CIRCUMSTANTIAL EVIDENCE, TO JUSTIFY CONVICTION in a criminal case, need not be so conclusive as to exclude every possibility of the defendant's inno. cence: Findley v. State, 36 Am. Dec. 557; Sumner v. State, Id. 561; Common. wealth v. Goodwin, 14 Gray, 57, citing the principal case. The evidence must, however, be such as to establish the prisoner's guilt to a reasonable moral certainty, and must, as a whole, be inconsistent with any reasonable hypothesis of his innocence: Sumner v. State, supra; People v. Williams, 32 Cal. 283; Commonwealth v. Goodwin, 14 Gray, 57; People v. Lambert, 5 Mich. 367, citing Commonwealth v. Webster. See also Hipp v. State, 33 Am. Dec. 463. It must be of such character and strength that nothing but the defend. ant's guilt can, in the natural order of things, be deduced from it: People v. Lambert, supra. But if it produces in the minds of the jury a conviction of the defendant's guilt beyond a reasonable doubt, it is enough: Findley v. State, 36 Am. Dec. 557; People v. Kelly, 28 Cal. 426; although it may not be such as to render it impossible that the crime could have been committed by another: Findley v. State, supra. Every independent material fact in the chain or series of facts or circumstances relied upon to procure a conviction must, however, be thus established beyond a reasonable doubt: Sumner v. Slate, 36 Am. Dec. 561; People v. Phipps, 39 Cal. 333, also citing the prin. cipal case. In Campbell v. State, 10 Tex. App. 565, a charge, based upon the opinion in Commonwealth v. Webster, to the effect that where circumstantial evidence is relied on for the prosecution in a criminal case, each fact in the chain from which the main fact is to be inferred must be proved by competent evidence beyond a reasonable doubt, and that the facts constituting such chain must be consistent with each other and with the main fact, and must, beyond any reasonable doubt, exclude every other hypothesis but that of guilt, was held to be at least sufficiently favorable to the prisoner. The factum of the crime, the corpus delicti, must be proved beyond a reasonable doubt: Commonwealth v. York, 43 Am. Dec. 373. In Edmonds v. State, 34 Ark. 747, the principal case is cited to the point that, in the absence of direct proof, the identity of the remains supposed to be those of the person alleged to have been murdered may be established by circumstantial evidence.

ABSENCE OF EVIDENCE ON THE PART OF THE DEFENDANT tending to disprove some of the circumstances against him should have no weight with the jury if they are not satisfied of his guilt, from all the circumstances proved, beyond a reasonable doubt: Findley v. State, 36 Am. Dec. 557. The absence of such exculpatory proof is not to be taken into the account, at least until a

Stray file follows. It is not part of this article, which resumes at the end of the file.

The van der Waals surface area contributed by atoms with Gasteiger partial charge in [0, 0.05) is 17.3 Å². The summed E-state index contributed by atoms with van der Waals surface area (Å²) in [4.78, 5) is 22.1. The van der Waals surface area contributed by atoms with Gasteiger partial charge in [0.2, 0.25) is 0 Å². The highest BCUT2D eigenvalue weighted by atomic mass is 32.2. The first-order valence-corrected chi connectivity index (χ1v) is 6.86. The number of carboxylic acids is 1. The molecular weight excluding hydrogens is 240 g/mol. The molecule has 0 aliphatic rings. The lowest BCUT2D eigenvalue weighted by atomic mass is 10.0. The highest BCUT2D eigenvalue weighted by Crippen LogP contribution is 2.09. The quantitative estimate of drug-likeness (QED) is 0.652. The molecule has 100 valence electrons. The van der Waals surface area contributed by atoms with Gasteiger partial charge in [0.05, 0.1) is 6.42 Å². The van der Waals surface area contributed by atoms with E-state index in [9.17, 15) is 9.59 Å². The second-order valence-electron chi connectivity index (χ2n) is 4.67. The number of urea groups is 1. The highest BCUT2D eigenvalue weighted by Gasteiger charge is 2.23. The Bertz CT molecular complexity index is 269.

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prima facie case is made out in favor of the indictment: Commonwealth v. Hardiman, 9 Gray, 137, citing Commonwealth v. Webster.

DEFINITION OF “REASONABLE Doubt" given in the principal case is ap. proved in Miles v. United States, 103 U. S. 312; Sch v. New York etc. Ins. Co., 1 Gray, 534; People v. Strong, 30 Cal. 155; People v. Ashe, 44 Id. 290. In People v. Strong, supra, Currey, C. J., says that it is "probably the most satisfactory definition ever given to the words “reasonable doubt' in any caso known to criminal jurisprudence."

DESCRIPTION OF MODE OF COMMITTING OFFENSE IN INDICTMENT for mur. der: See State v. Owen, 4 Am. Dec. 571; Territory v. McFarlane, 5 Id. 706; White v. Commonwealth, 6 Id. 443. An indictment charging a homicidc to have been committed “in some way and manner and by some means, instru. ments, and weapons to the jury unknown,” where the mode of effcting the death can not be described with greater certainty, is sufficient: Edlmonds v. State, 34 Ark. 724; Cox v. People, 80 N. Y. 516; People v. Cronin, 34 Cal. 201, 210, all approving and following the principal case. The case is cited on the same point also in Commonwealth v. Strangford, 112 Mass. 292, where, upon similar principles, an indictment under the statute for fraudulently concealing mortgaged personalty, describing it as a “large quantity of ready. made clothing," etc., the whole of the value of a certain sum, etc., and as having been mortgaged by the defendants to a person named by a deed of a certain date, and alleging that the jurors can not more particularly describe it, was held sufficient. As to the utility and necessity of charging an offense, particularly murder, in different counts so as to describe the different possible modes of committing it, the principal case is cited in Commonwealth v. Demarteau, 16 Gray, 12.